3) Implications: if this is true, what does it mean for how we live as sexual beings following Christ in community?

4) Applications: what does it look like for us to live out of this vision, as disciples imaging the loving interpenetration of Father-Son-Spirit (to use heated Trinitarian language of coinherence!)?

OPEN BOOK, THURSDAYS 7PM | Jonathan Grant’s Divine Sex (DS)
(Click session # hyperlink for liturgy/ppnt slides)

May 24 | DS 1, pp. 9-53: Foreword + Ch. 1 “Adjusting Our Vision: Christian Formation and Relationships in a Sexualized Age” + Ch. 2 “Seeking the Truth Within: Love, Sex, and Relationships within the Culture of Authenticity”

June 7 | DS 2, pp. 54-95: Ch. 3 “Three Paths to Freedom on the Road to Nowhere: The Dead End of Modern Liberty” + Ch. 4 “We Are What We Acquire: Consumerism as a Corrupting Dynamic”

June 21 | DS 3, pp. 96-130: Ch. 5 “The Hypersexual Self: Sex and Relationships as Happiness Technologies” + Ch. 6 “Churches without Steeples: The Loss of Transcendence and the Atomistic Worldview”

July 5 |DS 4, pp. 133-187: Ch. 7 “Searching for Truth that Transforms: Introducing a Christian Social Imaginary” + Ch. 8 “Seeing the Good Life and Becoming What We See: The Role of Vision within Sexual Formation” + Ch. 9 “Getting to the Heart of Things: Redeeming Desire and Becoming Our True Selves”

July 19 | DS 5, pp. 188-238:  Ch. 10 “Living the Gospel Story: Narrative Discipleship within the Narrative Community” + Ch. 11 “Becoming What We Do: The Formative Power of Practices” + Epilogue “Melodies of Heaven”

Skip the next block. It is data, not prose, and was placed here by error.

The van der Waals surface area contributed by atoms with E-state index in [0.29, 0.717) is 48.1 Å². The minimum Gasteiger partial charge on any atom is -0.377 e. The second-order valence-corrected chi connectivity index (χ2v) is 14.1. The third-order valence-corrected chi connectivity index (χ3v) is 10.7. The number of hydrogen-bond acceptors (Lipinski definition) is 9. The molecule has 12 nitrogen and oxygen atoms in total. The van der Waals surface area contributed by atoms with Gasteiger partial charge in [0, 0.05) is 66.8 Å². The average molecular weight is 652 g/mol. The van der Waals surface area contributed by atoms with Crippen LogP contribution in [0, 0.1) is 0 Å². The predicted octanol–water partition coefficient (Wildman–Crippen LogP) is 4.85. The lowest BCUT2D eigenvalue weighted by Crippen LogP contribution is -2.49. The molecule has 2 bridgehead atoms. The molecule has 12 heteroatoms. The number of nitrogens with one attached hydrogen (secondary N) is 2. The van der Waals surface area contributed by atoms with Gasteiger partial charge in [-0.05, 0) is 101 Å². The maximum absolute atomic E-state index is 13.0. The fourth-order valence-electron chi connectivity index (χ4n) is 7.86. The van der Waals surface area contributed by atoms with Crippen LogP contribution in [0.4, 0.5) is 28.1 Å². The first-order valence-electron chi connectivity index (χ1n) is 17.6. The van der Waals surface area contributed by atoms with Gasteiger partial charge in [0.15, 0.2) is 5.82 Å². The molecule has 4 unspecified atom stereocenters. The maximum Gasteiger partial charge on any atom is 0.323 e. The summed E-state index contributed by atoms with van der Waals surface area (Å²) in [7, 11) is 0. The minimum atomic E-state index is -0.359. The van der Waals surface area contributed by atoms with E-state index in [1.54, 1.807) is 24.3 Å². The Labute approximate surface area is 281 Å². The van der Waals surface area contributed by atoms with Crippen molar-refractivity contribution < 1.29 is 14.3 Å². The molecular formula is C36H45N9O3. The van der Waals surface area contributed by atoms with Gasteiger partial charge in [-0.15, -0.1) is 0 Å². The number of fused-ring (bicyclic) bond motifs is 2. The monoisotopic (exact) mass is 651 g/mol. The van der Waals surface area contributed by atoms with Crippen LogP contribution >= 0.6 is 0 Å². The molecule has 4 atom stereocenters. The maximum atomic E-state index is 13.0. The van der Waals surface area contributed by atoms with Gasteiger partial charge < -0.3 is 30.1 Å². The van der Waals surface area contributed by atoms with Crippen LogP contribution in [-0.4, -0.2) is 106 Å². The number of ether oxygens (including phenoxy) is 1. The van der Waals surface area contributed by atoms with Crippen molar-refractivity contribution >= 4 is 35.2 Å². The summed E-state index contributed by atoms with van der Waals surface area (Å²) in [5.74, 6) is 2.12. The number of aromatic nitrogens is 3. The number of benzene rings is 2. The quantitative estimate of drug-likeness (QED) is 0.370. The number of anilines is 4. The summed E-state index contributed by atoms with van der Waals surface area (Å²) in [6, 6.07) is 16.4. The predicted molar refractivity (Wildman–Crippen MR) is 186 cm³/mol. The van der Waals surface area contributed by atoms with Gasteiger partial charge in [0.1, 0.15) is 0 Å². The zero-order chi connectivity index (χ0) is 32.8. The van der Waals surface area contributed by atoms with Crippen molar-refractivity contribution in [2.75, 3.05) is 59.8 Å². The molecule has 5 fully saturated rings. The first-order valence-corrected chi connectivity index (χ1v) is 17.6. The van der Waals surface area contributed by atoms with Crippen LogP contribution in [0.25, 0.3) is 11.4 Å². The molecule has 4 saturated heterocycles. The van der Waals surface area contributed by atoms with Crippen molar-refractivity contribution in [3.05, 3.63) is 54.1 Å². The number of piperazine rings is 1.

Hope to see you there!

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Open Book on “Faithful Presence”

In our first cycle for 2018 (starting Thursday 8th March), we tackle the church! What is the church, and what’s it for? In the economy of God’s mission and peace-full reign, how is Christ’s body to engage, even change, the world? In other words:

How might the church’s life of worship when gathered together serve its work in the world when scattered and sent into a post-Christian culture?

9941Our conversation partner is Professor David E. Fitch, missiologist and founding pastor of Life on the Vine Christian Community and Peace of Christ Church, both in Chicago. The book? Faithful Presence: Seven Disciplines that Shape the Church for Mission (2016)

The title borrows from James Davison Hunter’s landmark 2010 book, To Change the World: The Irony, Tragedy, and Possibility of Christianity in the Late Modern World. As summarised here, Hunter dismantles prevailing political theologies and popular wisdom concerning how the church is to engage and change the world. Most strategies founder on triumphalism (evangelicalism & radical orthodoxy) that tries to take over the culture one individual at a time, or pietistic escapism as a counter-culture on the margins (anabaptists) that largely leaves the culture to rot. Instead, Hunter calls for a different paradigm of Christian engagement with the world, that being “faithful presence”—an ideal of Christian practice that is not only individual but institutional; a model that plays out not only in all relationships but in our work and all spheres of social life.

quote-if-christians-cannot-extend-grace-through-faithful-presence-within-the-body-of-believers-james-davison-hunter-86-64-59

Unfortunately, as critiques here and here demonstrate, Hunter at times caricatured these communities, ignoring what they look like at their best. And more importantly, for our purposes at least, his proposal was largely abstract and theoretical, hinting at a strategy but never mapping out the path. Does this call for cultural persistence constitute a program, a project, or a reworking of the church itself geared up for mission? Hunter leaves us wondering.